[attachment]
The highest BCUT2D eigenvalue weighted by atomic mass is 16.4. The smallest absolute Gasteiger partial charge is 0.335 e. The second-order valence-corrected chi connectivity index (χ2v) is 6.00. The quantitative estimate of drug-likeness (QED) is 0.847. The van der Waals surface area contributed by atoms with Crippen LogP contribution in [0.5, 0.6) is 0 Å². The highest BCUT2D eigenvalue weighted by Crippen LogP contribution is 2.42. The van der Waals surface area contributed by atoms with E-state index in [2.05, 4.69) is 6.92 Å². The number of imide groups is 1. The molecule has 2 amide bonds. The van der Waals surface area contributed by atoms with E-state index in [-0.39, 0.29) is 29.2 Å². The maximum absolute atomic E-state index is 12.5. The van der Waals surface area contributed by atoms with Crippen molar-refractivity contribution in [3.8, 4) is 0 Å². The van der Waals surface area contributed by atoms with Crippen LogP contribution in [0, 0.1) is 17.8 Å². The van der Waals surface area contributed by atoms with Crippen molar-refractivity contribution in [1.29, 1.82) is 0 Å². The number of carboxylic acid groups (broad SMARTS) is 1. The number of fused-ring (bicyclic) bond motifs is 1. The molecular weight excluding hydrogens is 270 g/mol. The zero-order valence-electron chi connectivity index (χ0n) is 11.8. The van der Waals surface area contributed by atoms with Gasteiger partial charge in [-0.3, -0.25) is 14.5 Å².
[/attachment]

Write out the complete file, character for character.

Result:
The highest BCUT2D eigenvalue weighted by atomic mass is 16.4. The smallest absolute Gasteiger partial charge is 0.335 e. The second-order valence-corrected chi connectivity index (χ2v) is 6.00. The quantitative estimate of drug-likeness (QED) is 0.847. The van der Waals surface area contributed by atoms with Crippen LogP contribution in [0.5, 0.6) is 0 Å². The highest BCUT2D eigenvalue weighted by Crippen LogP contribution is 2.42. The van der Waals surface area contributed by atoms with E-state index in [2.05, 4.69) is 6.92 Å². The number of imide groups is 1. The molecule has 2 amide bonds. The van der Waals surface area contributed by atoms with E-state index in [-0.39, 0.29) is 29.2 Å². The maximum absolute atomic E-state index is 12.5. The van der Waals surface area contributed by atoms with Crippen molar-refractivity contribution in [3.8, 4) is 0 Å². The van der Waals surface area contributed by atoms with Crippen LogP contribution in [0, 0.1) is 17.8 Å². The van der Waals surface area contributed by atoms with Crippen molar-refractivity contribution in [1.29, 1.82) is 0 Å². The number of carboxylic acid groups (broad SMARTS) is 1. The number of fused-ring (bicyclic) bond motifs is 1. The molecular weight excluding hydrogens is 270 g/mol. The zero-order valence-electron chi connectivity index (χ0n) is 11.8. The van der Waals surface area contributed by atoms with Gasteiger partial charge in [-0.3, -0.25) is 14.5 Å².